As we know, David Cameron tried to deal with the legislative democratic deficit faced by England with the unfortunately titled English votes for English laws, or EVEL—that is E-V-E-L, or maybe not—which has restricted non-English MPs from voting on purely English Bills at certain stages. However, a recent report from Queen Mary University concludes that it has not answered the West Lothian question decisively. It has instead opened up a series of new and equally intractable questions. It has been a damp squib at best, but is perhaps better described as a spectacular failure.
Only the kind of coherent and comprehensive devolution I am arguing for can resolve it. That brings me to administrative devolution, where—as my noble friend Lady Quin reminded me just yesterday—the English regions feel as alienated from Whitehall as Scotland did and does. Here there has been what might be called an à la carte menu—more like a dog’s breakfast—of different schemes with catchy titles such as northern powerhouse, metro mayors, city deals and Midlands engine. All this has resulted in a piecemeal pattern, with most of the powers still residing in Whitehall. For example, the northern powerhouse—as we heard earlier at Question Time, the mayor of Liverpool has resigned from it in protest—was described by the Institute for Public Policy Research last week as,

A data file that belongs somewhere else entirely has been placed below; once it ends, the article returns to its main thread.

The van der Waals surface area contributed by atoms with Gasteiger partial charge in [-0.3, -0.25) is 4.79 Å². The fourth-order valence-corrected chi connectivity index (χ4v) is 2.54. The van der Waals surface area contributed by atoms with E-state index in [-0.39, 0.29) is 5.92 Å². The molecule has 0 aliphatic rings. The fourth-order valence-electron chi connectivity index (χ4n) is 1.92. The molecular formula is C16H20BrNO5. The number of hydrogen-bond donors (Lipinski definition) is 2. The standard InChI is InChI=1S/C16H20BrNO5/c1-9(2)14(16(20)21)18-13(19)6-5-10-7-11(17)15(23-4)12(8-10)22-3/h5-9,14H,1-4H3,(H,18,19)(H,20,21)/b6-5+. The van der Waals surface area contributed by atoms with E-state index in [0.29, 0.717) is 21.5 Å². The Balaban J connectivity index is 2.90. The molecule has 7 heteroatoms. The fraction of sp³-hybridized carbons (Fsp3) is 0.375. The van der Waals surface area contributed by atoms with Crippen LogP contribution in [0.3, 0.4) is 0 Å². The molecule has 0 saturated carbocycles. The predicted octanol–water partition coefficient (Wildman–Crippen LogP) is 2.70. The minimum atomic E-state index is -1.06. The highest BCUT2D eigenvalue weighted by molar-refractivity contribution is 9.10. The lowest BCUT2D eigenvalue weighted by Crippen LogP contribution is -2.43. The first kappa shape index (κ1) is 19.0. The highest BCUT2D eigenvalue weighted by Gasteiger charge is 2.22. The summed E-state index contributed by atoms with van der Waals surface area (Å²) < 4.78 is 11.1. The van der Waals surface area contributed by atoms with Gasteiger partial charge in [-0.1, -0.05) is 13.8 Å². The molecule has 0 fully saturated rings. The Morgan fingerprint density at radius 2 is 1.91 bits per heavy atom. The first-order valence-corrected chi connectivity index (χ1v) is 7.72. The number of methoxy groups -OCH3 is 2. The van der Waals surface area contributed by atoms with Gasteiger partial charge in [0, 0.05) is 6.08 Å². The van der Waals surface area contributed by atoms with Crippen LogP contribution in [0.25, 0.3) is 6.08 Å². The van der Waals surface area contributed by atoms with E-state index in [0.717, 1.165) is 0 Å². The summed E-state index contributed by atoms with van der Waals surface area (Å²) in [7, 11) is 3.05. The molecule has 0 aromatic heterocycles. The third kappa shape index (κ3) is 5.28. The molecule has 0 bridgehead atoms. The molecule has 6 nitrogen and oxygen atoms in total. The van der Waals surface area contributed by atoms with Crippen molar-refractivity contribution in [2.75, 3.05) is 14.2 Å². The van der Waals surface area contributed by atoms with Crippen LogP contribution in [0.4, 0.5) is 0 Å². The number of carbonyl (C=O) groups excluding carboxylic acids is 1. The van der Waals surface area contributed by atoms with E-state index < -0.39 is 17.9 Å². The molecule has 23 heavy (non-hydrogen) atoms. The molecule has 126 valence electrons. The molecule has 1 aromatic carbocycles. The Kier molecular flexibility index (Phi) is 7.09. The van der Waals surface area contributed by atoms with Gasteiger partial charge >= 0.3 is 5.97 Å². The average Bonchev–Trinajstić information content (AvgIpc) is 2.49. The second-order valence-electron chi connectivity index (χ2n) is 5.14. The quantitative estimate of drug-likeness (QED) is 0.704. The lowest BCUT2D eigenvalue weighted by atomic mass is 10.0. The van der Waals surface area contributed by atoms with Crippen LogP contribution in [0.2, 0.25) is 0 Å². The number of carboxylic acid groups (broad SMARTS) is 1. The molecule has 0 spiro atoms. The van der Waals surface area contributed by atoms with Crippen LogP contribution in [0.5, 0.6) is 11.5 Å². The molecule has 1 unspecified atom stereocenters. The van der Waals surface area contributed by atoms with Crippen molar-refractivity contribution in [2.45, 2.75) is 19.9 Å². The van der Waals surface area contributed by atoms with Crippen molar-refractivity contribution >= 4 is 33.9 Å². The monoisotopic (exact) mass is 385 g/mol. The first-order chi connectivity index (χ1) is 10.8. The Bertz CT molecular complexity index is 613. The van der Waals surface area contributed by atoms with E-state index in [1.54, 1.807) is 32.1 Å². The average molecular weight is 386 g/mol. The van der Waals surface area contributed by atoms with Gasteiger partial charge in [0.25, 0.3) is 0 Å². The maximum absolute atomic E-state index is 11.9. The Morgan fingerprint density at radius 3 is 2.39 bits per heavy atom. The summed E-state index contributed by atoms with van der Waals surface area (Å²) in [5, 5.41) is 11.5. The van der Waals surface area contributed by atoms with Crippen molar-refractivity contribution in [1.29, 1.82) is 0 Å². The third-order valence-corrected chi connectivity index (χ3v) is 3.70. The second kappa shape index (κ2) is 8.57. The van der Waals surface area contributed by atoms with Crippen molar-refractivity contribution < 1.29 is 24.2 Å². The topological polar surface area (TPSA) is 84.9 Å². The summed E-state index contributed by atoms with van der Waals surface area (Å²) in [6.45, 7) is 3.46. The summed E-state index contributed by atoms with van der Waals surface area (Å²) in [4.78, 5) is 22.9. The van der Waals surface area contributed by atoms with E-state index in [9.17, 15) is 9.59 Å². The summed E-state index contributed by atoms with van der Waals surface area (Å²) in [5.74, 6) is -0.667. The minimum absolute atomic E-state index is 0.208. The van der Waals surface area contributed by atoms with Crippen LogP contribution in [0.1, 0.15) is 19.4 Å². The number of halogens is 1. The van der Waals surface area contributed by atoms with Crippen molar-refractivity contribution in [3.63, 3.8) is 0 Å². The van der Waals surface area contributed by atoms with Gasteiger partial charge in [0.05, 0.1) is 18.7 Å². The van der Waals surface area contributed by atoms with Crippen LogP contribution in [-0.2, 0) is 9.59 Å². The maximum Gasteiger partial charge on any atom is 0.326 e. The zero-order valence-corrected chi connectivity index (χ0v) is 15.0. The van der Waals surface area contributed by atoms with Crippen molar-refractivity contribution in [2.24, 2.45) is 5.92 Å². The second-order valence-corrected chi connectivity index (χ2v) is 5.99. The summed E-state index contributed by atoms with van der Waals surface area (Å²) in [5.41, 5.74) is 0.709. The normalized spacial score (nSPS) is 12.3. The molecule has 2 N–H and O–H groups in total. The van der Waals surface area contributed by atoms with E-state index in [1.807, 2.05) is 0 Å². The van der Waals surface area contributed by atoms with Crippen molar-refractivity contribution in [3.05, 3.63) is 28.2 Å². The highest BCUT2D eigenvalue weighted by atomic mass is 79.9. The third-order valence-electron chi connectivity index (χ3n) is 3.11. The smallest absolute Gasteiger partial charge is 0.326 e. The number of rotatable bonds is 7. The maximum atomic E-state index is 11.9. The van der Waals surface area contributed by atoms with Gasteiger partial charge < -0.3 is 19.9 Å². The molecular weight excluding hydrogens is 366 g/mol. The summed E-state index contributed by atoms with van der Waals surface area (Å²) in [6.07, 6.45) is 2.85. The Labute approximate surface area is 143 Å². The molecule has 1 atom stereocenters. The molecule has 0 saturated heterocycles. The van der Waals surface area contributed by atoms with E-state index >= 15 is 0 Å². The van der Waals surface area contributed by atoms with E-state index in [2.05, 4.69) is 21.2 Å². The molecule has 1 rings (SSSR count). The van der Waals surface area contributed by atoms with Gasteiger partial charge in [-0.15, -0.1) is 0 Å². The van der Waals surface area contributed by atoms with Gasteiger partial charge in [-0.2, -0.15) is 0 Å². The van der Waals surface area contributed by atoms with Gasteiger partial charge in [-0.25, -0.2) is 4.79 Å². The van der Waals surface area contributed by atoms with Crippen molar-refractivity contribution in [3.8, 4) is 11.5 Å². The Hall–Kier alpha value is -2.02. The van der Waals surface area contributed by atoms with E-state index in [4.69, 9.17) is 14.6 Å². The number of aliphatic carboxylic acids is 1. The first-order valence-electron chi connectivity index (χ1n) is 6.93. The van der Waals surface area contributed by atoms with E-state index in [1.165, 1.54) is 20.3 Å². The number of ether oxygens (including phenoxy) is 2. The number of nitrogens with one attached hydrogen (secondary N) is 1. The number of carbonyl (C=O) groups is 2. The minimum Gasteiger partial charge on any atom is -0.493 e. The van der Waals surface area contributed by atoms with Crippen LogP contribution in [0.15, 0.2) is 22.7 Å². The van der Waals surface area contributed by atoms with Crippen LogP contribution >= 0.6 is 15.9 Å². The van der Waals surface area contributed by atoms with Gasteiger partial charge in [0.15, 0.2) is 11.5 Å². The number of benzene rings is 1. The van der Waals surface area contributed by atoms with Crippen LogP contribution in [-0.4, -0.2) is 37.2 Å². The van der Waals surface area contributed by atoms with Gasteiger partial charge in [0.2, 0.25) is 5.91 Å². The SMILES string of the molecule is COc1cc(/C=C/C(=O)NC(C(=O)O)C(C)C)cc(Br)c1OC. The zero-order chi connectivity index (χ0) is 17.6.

“a top-down agenda dominated by central government”.
Of course, much of rural England is outside this network and feels increasingly left behind. The disparity in fiscal devolution is reflected by the control of revenue. The Scottish Parliament now controls 43% of tax revenues, Wales 21% and Northern Ireland 14%, while English local authorities trail behind, collecting only 9% of their revenue.
The challenge is how to produce a more coherent and comprehensive, but not necessarily uniform—that is an important qualification—system of devolution for the whole of the United Kingdom, which addresses the English democratic deficit. Some argue in favour of an English parliament, which may be attractive for legislation but does not deal with the demand for administrative decentralisation to the regions. Various attempts to start regional devolution in England—including my noble friend Lord Prescott’s plan, which died with the failed referendum in the north-east of England—have perished because Whitehall departments clung on to the real powers. They kept the real powers and would not allow them to go to the proposed regions. Nor, of course, does that deal with legislation.